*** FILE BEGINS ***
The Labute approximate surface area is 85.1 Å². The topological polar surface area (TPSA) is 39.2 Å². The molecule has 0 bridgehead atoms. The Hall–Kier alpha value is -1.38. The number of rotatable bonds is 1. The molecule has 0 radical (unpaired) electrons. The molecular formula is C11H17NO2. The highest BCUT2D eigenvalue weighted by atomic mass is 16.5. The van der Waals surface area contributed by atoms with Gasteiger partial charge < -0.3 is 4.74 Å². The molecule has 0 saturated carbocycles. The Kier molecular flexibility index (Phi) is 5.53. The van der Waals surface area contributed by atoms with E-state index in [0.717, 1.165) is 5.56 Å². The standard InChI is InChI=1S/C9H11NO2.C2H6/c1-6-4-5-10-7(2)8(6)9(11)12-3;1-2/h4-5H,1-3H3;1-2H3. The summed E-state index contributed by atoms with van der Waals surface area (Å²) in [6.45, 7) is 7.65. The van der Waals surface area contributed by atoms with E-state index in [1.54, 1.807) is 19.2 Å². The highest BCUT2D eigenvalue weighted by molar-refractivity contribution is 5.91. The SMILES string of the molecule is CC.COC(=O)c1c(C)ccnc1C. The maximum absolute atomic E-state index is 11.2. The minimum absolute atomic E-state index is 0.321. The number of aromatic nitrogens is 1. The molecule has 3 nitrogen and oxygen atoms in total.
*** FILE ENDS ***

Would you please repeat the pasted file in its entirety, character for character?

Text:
The Labute approximate surface area is 85.1 Å². The topological polar surface area (TPSA) is 39.2 Å². The molecule has 0 bridgehead atoms. The Hall–Kier alpha value is -1.38. The number of rotatable bonds is 1. The molecule has 0 radical (unpaired) electrons. The molecular formula is C11H17NO2. The highest BCUT2D eigenvalue weighted by atomic mass is 16.5. The van der Waals surface area contributed by atoms with Gasteiger partial charge < -0.3 is 4.74 Å². The molecule has 0 saturated carbocycles. The Kier molecular flexibility index (Phi) is 5.53. The van der Waals surface area contributed by atoms with E-state index in [0.717, 1.165) is 5.56 Å². The standard InChI is InChI=1S/C9H11NO2.C2H6/c1-6-4-5-10-7(2)8(6)9(11)12-3;1-2/h4-5H,1-3H3;1-2H3. The summed E-state index contributed by atoms with van der Waals surface area (Å²) in [6.45, 7) is 7.65. The van der Waals surface area contributed by atoms with E-state index in [1.54, 1.807) is 19.2 Å². The highest BCUT2D eigenvalue weighted by molar-refractivity contribution is 5.91. The SMILES string of the molecule is CC.COC(=O)c1c(C)ccnc1C. The maximum absolute atomic E-state index is 11.2. The minimum absolute atomic E-state index is 0.321. The number of aromatic nitrogens is 1. The molecule has 3 nitrogen and oxygen atoms in total.